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Collaborative Divorce

What is Collaborative Divorce?

Collaborative divorce is the newest method of alternative dispute resolution in family law.  It can best be described as a method of practicing law in which the lawyers for both sides (parties) agree to assist the clients to resolve conflicts by employing cooperative techniques rather than adversarial strategies and litigation.  All of the people involved commit themselves to achieving a negotiated outcome.  It is agreed that no litigation will be commenced during the negotiations.

The parties and their lawyers enter into a “Participation Agreement” where it is agreed that if a settlement is not reached, the lawyers will withdraw from the process and not participate in the ensuing litigation.  It is understood by all involved that the lawyers’ retainers are limited to settlement negotiations.

The “Participation Agreement” entered into by the parties, sets out the commitments in collaborative divorce.

Participation Agreement generally contains provisions such as:

Agreement that the outstanding issues will be settled in a non-adversarial manner using interest-based negotiation.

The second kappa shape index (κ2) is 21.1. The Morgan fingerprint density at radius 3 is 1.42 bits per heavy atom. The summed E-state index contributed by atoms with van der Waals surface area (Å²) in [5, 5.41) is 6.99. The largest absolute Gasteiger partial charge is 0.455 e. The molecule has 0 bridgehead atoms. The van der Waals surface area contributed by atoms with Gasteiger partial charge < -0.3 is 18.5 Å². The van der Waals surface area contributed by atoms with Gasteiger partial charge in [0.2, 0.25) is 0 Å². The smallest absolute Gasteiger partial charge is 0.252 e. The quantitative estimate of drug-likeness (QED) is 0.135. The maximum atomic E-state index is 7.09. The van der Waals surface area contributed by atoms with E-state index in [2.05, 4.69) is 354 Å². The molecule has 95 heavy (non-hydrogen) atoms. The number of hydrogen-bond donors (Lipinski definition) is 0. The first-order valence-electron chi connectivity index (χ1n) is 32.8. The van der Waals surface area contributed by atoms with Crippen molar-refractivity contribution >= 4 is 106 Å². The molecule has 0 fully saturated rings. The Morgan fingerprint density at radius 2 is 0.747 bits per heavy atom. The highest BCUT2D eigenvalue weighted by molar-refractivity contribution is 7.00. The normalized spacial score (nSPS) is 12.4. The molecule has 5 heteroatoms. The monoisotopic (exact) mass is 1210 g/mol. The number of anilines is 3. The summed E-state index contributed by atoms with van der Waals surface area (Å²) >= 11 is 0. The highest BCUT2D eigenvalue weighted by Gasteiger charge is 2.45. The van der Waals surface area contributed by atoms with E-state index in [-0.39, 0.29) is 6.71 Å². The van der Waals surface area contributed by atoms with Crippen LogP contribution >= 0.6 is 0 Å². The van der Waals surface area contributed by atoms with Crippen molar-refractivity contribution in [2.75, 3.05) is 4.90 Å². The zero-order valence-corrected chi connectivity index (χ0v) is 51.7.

Parties will rely on their lawyers to assist them in reaching the settlement.
Parties will act in their children’s best interests to promote the relationships between the children and the parties and to
minimize any emotional damage to the children as a result of the separation.
Communications during the process will be constructive and fair, and will not take advantage of any errors made by the other party.
Neutral experts may be retained.
Reasons and process for withdrawing from or ending the process.
Status quo will be maintained in regards to the children and no unilateral changes will be made to assets, insurance coverages or
other matters during the process without consent.

The most important element of collaborative divorce is that the lawyers commit to manage the conflict, emotional issues and relationship issues creatively.

The parties and their lawyers engage in four-way meetings.  These meetings allow the parties to explore their issues using their own words and feelings.